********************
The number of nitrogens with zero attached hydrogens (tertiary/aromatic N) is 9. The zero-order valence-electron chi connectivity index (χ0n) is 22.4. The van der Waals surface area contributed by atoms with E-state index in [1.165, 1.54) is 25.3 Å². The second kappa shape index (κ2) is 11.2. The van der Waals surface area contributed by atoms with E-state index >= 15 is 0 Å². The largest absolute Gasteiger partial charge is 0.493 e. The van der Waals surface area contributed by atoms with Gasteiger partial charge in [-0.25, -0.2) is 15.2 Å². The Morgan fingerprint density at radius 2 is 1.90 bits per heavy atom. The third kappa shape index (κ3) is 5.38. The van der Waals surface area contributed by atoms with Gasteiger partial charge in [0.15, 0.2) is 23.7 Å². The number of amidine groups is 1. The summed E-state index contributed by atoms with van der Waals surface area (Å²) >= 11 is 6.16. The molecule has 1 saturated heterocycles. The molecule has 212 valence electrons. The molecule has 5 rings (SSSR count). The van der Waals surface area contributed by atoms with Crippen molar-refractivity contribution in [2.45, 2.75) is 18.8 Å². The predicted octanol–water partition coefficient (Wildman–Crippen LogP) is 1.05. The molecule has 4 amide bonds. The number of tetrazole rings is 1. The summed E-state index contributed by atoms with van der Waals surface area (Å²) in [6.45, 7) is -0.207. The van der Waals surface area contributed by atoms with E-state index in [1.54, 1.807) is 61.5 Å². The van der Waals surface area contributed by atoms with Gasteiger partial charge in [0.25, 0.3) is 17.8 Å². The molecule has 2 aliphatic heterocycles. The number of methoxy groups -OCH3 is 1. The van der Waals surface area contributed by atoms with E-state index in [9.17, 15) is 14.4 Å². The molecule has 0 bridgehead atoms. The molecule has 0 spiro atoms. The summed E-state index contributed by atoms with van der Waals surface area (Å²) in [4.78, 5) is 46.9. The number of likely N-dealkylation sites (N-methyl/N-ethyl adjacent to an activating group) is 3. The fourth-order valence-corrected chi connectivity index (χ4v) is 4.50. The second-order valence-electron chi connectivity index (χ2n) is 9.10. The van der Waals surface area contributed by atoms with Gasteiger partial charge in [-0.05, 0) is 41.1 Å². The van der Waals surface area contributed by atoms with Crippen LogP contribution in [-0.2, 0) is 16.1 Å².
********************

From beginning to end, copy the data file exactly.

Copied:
The number of nitrogens with zero attached hydrogens (tertiary/aromatic N) is 9. The zero-order valence-electron chi connectivity index (χ0n) is 22.4. The van der Waals surface area contributed by atoms with E-state index in [1.165, 1.54) is 25.3 Å². The second kappa shape index (κ2) is 11.2. The van der Waals surface area contributed by atoms with E-state index >= 15 is 0 Å². The largest absolute Gasteiger partial charge is 0.493 e. The van der Waals surface area contributed by atoms with Gasteiger partial charge in [-0.25, -0.2) is 15.2 Å². The Morgan fingerprint density at radius 2 is 1.90 bits per heavy atom. The third kappa shape index (κ3) is 5.38. The van der Waals surface area contributed by atoms with Gasteiger partial charge in [0.15, 0.2) is 23.7 Å². The number of amidine groups is 1. The summed E-state index contributed by atoms with van der Waals surface area (Å²) >= 11 is 6.16. The molecule has 1 saturated heterocycles. The molecule has 212 valence electrons. The molecule has 5 rings (SSSR count). The van der Waals surface area contributed by atoms with Crippen molar-refractivity contribution in [2.45, 2.75) is 18.8 Å². The predicted octanol–water partition coefficient (Wildman–Crippen LogP) is 1.05. The molecule has 4 amide bonds. The number of tetrazole rings is 1. The summed E-state index contributed by atoms with van der Waals surface area (Å²) in [6.45, 7) is -0.207. The van der Waals surface area contributed by atoms with E-state index in [1.54, 1.807) is 61.5 Å². The van der Waals surface area contributed by atoms with Gasteiger partial charge in [0.25, 0.3) is 17.8 Å². The molecule has 2 aliphatic heterocycles. The number of methoxy groups -OCH3 is 1. The van der Waals surface area contributed by atoms with E-state index in [9.17, 15) is 14.4 Å². The molecule has 0 bridgehead atoms. The molecule has 0 spiro atoms. The summed E-state index contributed by atoms with van der Waals surface area (Å²) in [4.78, 5) is 46.9. The number of likely N-dealkylation sites (N-methyl/N-ethyl adjacent to an activating group) is 3. The fourth-order valence-corrected chi connectivity index (χ4v) is 4.50. The second-order valence-electron chi connectivity index (χ2n) is 9.10. The van der Waals surface area contributed by atoms with Gasteiger partial charge in [-0.05, 0) is 41.1 Å². The van der Waals surface area contributed by atoms with Crippen LogP contribution in [-0.2, 0) is 16.1 Å².